Peer Learning Facilitators (PLF's)
Peer-assisted collaborative learning activities in large gateway sections. The assistance of facilitators allows instructors to incorporate a wider variety of effective instructional strategies.
Among the most important pedagogical changes that aid learning is faculty movement away from extensive lecturing to greater utilization of active, collaborative, assignments and discussion during class time. Many instructors are interested to replace lectures with time for students to collaboratively problem-solve, develop projects, or respond to short assignments with classmates, but are concerned by the prospects of low success in large classes.
One key to successful implementation of collaborative learning in large classes is the availability of “experts” who learners can consult when needing clarification and who provide assistance with collaboration, an alternative prompt, or a confidence check on progressing work.
The PLF program builds from UNM’s pilot experience supported by the Walmart Minority Student Initiative and examples set by other institutions. During the initial PLF pilot at UNM, overall grade performance improved in most class sections where instructors transitioned to PLF-assisted collaborative-learning instruction. In addition, 85% of students enrolled in these course sections responded in polls that they prefer to learn in classes where collaborative learning replaces some or all of instructor lecture and 90% stated that it was important to have PLFs as classroom resources.
In 2020, the College Enrichment Program sought to revive the program and is now supported by the University of New Mexico's Student Fee Review Board. In collaboration with the provost and a professors across campus, CEP supports a program of Peer Learning Facilitators (PLFs), a classroom learning-assistance effort by undergraduates working with instructors to facilitate active, collaborative learning during class time.
Who are the PLFs?
The PLFs are undergraduate students who carry with them a variety of academic and personal backgrounds. They come from rural New Mexico, from the neighborhoods of Albuquerque, across the country, and other parts of the world. They range from freshmen to seniors and, though most of them major in STEM areas, there are PLFs from the arts, humanities, life sciences, and pre-med, pre-pharmacy, nursing.
PLFs work 10-12 hours per week with tasks varying in consultation with instructors, including in-class work with student, and preparatory time under guidance from instructors. PLFs may review student in-class work and summarize problem points and misconceptions upon which instructors can then focus. PLFs receive intensive pre-semester training and complete 1-2 hours of training each week during the semester.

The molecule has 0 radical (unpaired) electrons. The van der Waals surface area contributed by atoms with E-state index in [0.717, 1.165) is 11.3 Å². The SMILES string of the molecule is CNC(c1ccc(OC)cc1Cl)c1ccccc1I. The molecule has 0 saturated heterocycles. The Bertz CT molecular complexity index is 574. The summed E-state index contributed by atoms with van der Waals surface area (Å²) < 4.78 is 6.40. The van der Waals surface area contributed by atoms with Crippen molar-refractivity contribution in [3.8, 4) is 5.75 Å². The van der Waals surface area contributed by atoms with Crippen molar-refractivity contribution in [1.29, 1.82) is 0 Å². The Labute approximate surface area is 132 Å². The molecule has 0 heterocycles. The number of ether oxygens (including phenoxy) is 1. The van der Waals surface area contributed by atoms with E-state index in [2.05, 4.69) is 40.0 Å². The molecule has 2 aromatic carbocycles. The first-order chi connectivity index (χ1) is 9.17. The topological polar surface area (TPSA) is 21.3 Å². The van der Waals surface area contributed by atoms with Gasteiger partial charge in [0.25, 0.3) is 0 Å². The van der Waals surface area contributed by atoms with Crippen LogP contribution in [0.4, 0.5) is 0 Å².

Why have PLFs in your STEM classroom?
THIS paper appeared in the Journal of College Science Teaching. It describes aspects of the Learning Assistant program at CU-Denver, a program very analogous to our PLF program.
Having a PLF team in your STEM classroom is a great way to support collaborative learning techniques within your curriculum. PLFs help to build a community in the classroom, supporting your students as peers who have met the same obstacles they now face. As qualified learners who have excelled in gateway STEM classes themselves, PLFs are also keen supporters of your classroom goals.
PLFs not only enrich the learning experience for students but also provide important résumé-enhancing, professional development opportunities for PLFs themselves. Recruiting PLF hires from under-represented groups adds the benefit of PLFs serving as role models to the students they assist.
Finally, the mentoring relationship between instructors and their PLF teams often goes far beyond just a single semester. You can request to work with the same PLFs with whom you have a good rapport and who you feel know your classroom well. Most PLFs plan to attend graduate school and so appreciate the opportunity to work in an environment with individuals who model academic professionalization and success.